A Fine Balance

A day in the life of a Wesmen athlete

Stephanie Kleysen works harder than you. As a five-year Wesmen veteran and captain of the women’s basketball team, Netflix black holes and other time-sucking, brain-numbing hobbies simply don’t exist on the young athlete’s watch.

“I definitely learned to time manage real fast,” Kleysen tells The Uniter after one of her daily three hour practices. “It only takes one week to realize ‘holy smokes, you can’t just sit around and watch TV.’”

The average school day for the Vincent Massey Collegiate alum begins with two classes promptly at 8:30 a.m., where she’s working towards an Exercise Science degree with plans of applying to physio.

“I never thought I’d go the physio route because my mom’s in physio, but sure enough my path has lead me right to where I didn’t want to go,” Kleysen says with a laugh.

After class, the self-professed “grandma of the team” heads to the Duckworth Centre for a weights session and then into the gym to work on shooting. In the hour or two before the daily team practice, Kleysen finds time to eat and study. Post-practice means more homework before tucking into bed and doing it all again the next day.

“I’m really good at sleeping,” Kleysen says of her trick to staying focused. “It’s truly my resting time where I’m able to turn everything off. I think I would struggle if I didn’t have the ability to do that.”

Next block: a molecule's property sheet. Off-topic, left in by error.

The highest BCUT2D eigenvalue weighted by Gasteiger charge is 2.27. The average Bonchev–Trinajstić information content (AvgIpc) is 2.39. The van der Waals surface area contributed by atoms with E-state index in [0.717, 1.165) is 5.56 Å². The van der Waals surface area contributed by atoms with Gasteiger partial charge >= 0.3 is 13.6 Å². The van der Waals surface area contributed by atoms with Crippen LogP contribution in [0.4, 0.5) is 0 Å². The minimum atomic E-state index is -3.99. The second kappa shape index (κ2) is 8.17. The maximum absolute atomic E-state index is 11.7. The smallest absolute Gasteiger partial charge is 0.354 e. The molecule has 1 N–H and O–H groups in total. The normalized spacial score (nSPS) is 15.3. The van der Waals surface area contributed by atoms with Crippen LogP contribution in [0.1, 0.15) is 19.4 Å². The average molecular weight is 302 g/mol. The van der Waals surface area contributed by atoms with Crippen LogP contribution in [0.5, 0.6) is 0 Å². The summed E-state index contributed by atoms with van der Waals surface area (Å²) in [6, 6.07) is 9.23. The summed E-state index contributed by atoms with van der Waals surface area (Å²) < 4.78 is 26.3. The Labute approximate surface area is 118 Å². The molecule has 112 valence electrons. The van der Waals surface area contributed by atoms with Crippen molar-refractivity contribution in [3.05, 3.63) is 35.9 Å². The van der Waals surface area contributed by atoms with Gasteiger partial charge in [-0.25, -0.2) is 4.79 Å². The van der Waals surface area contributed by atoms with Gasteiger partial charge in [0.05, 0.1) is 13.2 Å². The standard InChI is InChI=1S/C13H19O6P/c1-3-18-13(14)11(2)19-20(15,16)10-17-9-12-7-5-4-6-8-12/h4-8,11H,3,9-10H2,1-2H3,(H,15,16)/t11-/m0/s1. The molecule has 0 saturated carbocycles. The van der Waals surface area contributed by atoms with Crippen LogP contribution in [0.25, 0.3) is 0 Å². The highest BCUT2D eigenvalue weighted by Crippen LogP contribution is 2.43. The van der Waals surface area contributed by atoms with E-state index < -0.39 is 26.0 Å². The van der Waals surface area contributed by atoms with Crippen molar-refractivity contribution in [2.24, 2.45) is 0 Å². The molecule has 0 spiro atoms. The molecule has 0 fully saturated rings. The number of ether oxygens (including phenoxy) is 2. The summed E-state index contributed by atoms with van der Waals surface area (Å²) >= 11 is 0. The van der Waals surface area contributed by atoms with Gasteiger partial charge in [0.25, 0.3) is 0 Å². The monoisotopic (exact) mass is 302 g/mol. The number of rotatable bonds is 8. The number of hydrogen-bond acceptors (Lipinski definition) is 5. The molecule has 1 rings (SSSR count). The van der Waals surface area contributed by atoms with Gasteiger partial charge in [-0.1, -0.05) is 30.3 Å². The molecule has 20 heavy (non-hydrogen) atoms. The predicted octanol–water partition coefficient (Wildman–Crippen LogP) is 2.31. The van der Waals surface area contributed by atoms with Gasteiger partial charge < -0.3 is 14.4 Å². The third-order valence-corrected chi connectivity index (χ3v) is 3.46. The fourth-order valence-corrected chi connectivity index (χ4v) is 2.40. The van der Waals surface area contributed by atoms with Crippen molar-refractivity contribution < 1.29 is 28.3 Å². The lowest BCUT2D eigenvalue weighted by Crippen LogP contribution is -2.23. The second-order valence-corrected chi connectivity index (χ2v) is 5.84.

Kleysen’s raw motivation has allowed her to be a top-player and hold the title of captain for three years running. Not to say the position isn’t without its stresses.

“I don’t feel a lot of pressure necessarily, but I feel that I owe it to my team,” Kleysen explains. “Were I ever to not perform well I’d take complete ownership of that. A difficult part of being an athlete is taking the blame, not to sound egocentric, but I’m just hard on myself in that sense.”

Apart from the aforementioned training schedule there are also “individuals,” one-on-one sessions, held throughout the week with the coaches.

“Stephanie’s probably one of the hardest working players to ever go through the program,” Wesmen women’s basketball head coach Tanya McKay professes.

McKay has been coaching the Wesmen for 19 years and is no stranger to the energy, drive and pressure felt by university-level athletes. Being a former student athlete herself - she played five years with the Wesmen - McKay can’t stress enough how the life skills learned on the court have resonated throughout her career.

“You’re dealing with people and handling stressful situations,” McKay says. “Athletics and school combined at a university level prepares you for that.”

And Kleysen agrees. 

“You don’t realize how much you take away from playing on a university team until you’re away from it and applying it to the real world,” Kleysen says. “Sport itself only takes you so far.”

Catch the next Wesmen Women’s basketball game Nov. 21 at 6 p.m. against UBC. Visit uwinnipeg.ca for the full schedule.

Published in Volume 69, Number 12 of The Uniter (November 19, 2014)

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